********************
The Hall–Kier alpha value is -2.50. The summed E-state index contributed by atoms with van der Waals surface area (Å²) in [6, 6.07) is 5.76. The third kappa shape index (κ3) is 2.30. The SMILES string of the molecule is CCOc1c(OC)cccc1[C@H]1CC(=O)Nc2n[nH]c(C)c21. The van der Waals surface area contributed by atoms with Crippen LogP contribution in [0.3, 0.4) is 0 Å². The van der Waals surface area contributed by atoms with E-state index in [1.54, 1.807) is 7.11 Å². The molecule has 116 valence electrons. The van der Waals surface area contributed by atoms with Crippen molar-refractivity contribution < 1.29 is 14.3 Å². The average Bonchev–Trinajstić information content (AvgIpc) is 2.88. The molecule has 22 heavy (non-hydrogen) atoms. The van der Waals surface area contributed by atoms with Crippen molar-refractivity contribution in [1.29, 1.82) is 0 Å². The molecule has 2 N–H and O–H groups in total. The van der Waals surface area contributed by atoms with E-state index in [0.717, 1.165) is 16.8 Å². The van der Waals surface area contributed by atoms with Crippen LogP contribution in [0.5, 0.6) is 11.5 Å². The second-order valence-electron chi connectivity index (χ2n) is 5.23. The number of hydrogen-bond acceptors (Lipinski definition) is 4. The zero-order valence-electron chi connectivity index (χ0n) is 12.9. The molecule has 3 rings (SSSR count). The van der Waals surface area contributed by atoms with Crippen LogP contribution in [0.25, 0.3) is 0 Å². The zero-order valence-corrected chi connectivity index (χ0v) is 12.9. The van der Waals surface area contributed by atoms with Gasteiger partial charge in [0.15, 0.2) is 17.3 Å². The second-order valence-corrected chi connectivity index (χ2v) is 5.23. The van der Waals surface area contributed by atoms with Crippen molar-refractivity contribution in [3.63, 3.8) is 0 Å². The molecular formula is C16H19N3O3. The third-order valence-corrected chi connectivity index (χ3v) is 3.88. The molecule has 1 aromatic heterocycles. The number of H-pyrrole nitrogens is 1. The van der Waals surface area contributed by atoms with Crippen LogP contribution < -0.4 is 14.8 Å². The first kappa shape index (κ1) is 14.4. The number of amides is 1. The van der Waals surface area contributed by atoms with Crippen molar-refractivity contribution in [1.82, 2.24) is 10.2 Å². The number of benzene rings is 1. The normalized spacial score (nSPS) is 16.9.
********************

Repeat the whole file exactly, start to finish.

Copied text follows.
The Hall–Kier alpha value is -2.50. The summed E-state index contributed by atoms with van der Waals surface area (Å²) in [6, 6.07) is 5.76. The third kappa shape index (κ3) is 2.30. The SMILES string of the molecule is CCOc1c(OC)cccc1[C@H]1CC(=O)Nc2n[nH]c(C)c21. The van der Waals surface area contributed by atoms with Crippen LogP contribution in [0.3, 0.4) is 0 Å². The van der Waals surface area contributed by atoms with E-state index in [1.54, 1.807) is 7.11 Å². The molecule has 116 valence electrons. The van der Waals surface area contributed by atoms with Crippen molar-refractivity contribution < 1.29 is 14.3 Å². The average Bonchev–Trinajstić information content (AvgIpc) is 2.88. The molecule has 22 heavy (non-hydrogen) atoms. The van der Waals surface area contributed by atoms with Crippen molar-refractivity contribution in [1.29, 1.82) is 0 Å². The molecule has 2 N–H and O–H groups in total. The van der Waals surface area contributed by atoms with E-state index in [0.717, 1.165) is 16.8 Å². The van der Waals surface area contributed by atoms with Crippen LogP contribution in [0.5, 0.6) is 11.5 Å². The second-order valence-electron chi connectivity index (χ2n) is 5.23. The number of hydrogen-bond acceptors (Lipinski definition) is 4. The zero-order valence-electron chi connectivity index (χ0n) is 12.9. The molecule has 3 rings (SSSR count). The van der Waals surface area contributed by atoms with Crippen LogP contribution in [0.25, 0.3) is 0 Å². The zero-order valence-corrected chi connectivity index (χ0v) is 12.9. The van der Waals surface area contributed by atoms with Gasteiger partial charge in [0.15, 0.2) is 17.3 Å². The second-order valence-corrected chi connectivity index (χ2v) is 5.23. The van der Waals surface area contributed by atoms with Crippen molar-refractivity contribution in [3.63, 3.8) is 0 Å². The molecular formula is C16H19N3O3. The third-order valence-corrected chi connectivity index (χ3v) is 3.88. The molecule has 1 aromatic heterocycles. The number of H-pyrrole nitrogens is 1. The van der Waals surface area contributed by atoms with Crippen LogP contribution < -0.4 is 14.8 Å². The first kappa shape index (κ1) is 14.4. The number of amides is 1. The van der Waals surface area contributed by atoms with Crippen molar-refractivity contribution in [1.82, 2.24) is 10.2 Å². The number of benzene rings is 1. The normalized spacial score (nSPS) is 16.9.